I have thanked every WWII aircraft crewchief I have ever met in the last sixty years for keeping me alive through 94 missions in three different airplanes. This is in lieu of being able to thank mine which I'm not sure I did. This I consider to be the biggest oversight in my life.
    His name was "Tiny" Hunter from Albuquerque NM. I believe his first name was Leslie.

    I just got a book which I have not yet had time to read, "Called to Honor" by Lt. Col. Wallace H. Little. He flew in the 14th Air Force in the China/Burma Theatre of Operations. He starts his book with an Author's Note which I will quote here (with permission).

    The book is available at PBCO, 3565 Chastain Way, Pensacola FL, 32504. Phone 850-479-3305



   They never had any cover, always out in the open. When we got P-40F's, the engine was metric and we had no metric tools. They must have maintained these high performance complicated engines with crescent wrenches.

      I think it is appropriate for me to dedicate this page to Leslie (?) "Tiny" Hunter without whose superb maintenance of my aircraft through 94 missions, I could very easily have been a casualty and not lived to write this.

                                                                       "Tiny" Hunter ---->    

           the Twenties    (13) 13 pp.
               the Thirties    (22) 14 pp.
                   the Forties, before Combat    (21) 10 pp.
                              Flight Training, 1942/3   (15) 12 pp.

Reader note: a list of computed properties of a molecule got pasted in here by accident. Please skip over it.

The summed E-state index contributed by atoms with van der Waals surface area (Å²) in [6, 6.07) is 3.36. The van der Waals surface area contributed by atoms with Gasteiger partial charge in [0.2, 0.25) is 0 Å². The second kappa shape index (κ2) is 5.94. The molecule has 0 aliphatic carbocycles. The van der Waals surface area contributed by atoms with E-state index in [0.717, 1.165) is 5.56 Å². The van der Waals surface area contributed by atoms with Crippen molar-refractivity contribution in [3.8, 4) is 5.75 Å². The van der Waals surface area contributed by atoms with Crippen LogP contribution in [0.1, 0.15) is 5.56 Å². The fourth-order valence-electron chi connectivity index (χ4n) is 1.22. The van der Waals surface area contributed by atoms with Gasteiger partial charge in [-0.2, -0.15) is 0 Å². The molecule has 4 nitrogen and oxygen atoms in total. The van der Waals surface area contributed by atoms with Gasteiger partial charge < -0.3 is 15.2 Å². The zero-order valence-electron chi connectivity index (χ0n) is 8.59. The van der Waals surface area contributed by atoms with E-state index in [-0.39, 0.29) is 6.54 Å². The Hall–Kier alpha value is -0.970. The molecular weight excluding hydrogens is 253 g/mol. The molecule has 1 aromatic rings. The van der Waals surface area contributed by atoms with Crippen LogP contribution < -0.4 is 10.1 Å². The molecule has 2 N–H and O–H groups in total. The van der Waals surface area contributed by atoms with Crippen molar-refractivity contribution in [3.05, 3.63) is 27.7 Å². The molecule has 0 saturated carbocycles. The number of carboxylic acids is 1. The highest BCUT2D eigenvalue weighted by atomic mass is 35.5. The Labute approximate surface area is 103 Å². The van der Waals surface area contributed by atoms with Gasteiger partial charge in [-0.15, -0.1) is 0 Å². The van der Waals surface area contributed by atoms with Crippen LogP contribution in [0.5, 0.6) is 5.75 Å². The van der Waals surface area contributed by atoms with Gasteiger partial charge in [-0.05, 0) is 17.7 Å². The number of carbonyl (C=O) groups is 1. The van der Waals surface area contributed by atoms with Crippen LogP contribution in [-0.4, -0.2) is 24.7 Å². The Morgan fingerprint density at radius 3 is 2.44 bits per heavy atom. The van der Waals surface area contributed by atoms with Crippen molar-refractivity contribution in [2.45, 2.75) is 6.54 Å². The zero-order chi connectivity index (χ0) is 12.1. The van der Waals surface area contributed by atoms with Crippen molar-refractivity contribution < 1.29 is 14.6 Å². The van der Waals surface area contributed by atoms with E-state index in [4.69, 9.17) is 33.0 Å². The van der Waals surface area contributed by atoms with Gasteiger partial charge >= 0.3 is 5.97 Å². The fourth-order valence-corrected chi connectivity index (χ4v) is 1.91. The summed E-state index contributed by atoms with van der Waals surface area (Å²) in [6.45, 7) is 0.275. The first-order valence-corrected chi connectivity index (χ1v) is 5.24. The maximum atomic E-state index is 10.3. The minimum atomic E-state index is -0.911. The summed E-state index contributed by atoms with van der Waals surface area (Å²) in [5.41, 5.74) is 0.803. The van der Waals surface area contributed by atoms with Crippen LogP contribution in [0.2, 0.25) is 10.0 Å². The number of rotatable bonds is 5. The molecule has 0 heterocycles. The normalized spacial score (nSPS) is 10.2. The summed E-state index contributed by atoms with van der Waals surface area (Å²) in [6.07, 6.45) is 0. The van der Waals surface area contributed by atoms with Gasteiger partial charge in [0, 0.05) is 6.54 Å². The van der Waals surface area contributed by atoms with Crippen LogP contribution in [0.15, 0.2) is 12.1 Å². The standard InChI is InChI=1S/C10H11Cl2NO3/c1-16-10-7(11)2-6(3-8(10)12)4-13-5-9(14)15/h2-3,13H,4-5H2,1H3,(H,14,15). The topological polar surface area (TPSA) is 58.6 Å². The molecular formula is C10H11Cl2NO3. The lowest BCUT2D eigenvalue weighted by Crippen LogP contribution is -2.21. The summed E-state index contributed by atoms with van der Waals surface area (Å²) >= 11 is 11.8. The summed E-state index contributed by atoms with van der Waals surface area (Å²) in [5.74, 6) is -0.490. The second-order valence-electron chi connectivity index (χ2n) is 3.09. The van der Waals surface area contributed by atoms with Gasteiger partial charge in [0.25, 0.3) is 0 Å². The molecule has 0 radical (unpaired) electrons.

Advanced Flying School    Craig Field, Selma AL    (14) 6 pp.
                                                 Miami to Casablanca, August 10-15, 1943    (16) 4 pp.


Combat     from 1943.11 thru 1944.0831

    Part One     Berteaux, Algeria    (1) 8 pp.
       Part Two     Naples, Paestum, Gaudo    (2) 10 pp.
          Part Three    Pomigliano and Forbis    (3) 10 pp.
             Part Four     Capri and Vesuvius    (8) 5 pp.
   Part Five     Castel Volturno, UC-78 Courier     (4) 9 pp.
       Part Six      Santa Maria, Nettuno, Ciampino, Serragia Corsica    (5) 10 pp.
          Part Seven    Le Luc and Salon in So. France, Naples, On Train Back Home    (6) 9 pp.

          Part Eight     On Train Back Home, Fort Myers, Louisiana    (7) 3 pp.

Return from Combat from 1944.09 to Present

    the Forties, after Combat    (9) 22 pp.
     and more    (10) 7 pp.
      and more     (11) 9 pp.
        the Forties, continued    (12) 10 pp.
                     the Fifties    (17) 27 pp.
                           the Early Sixties    (18) 26 pp.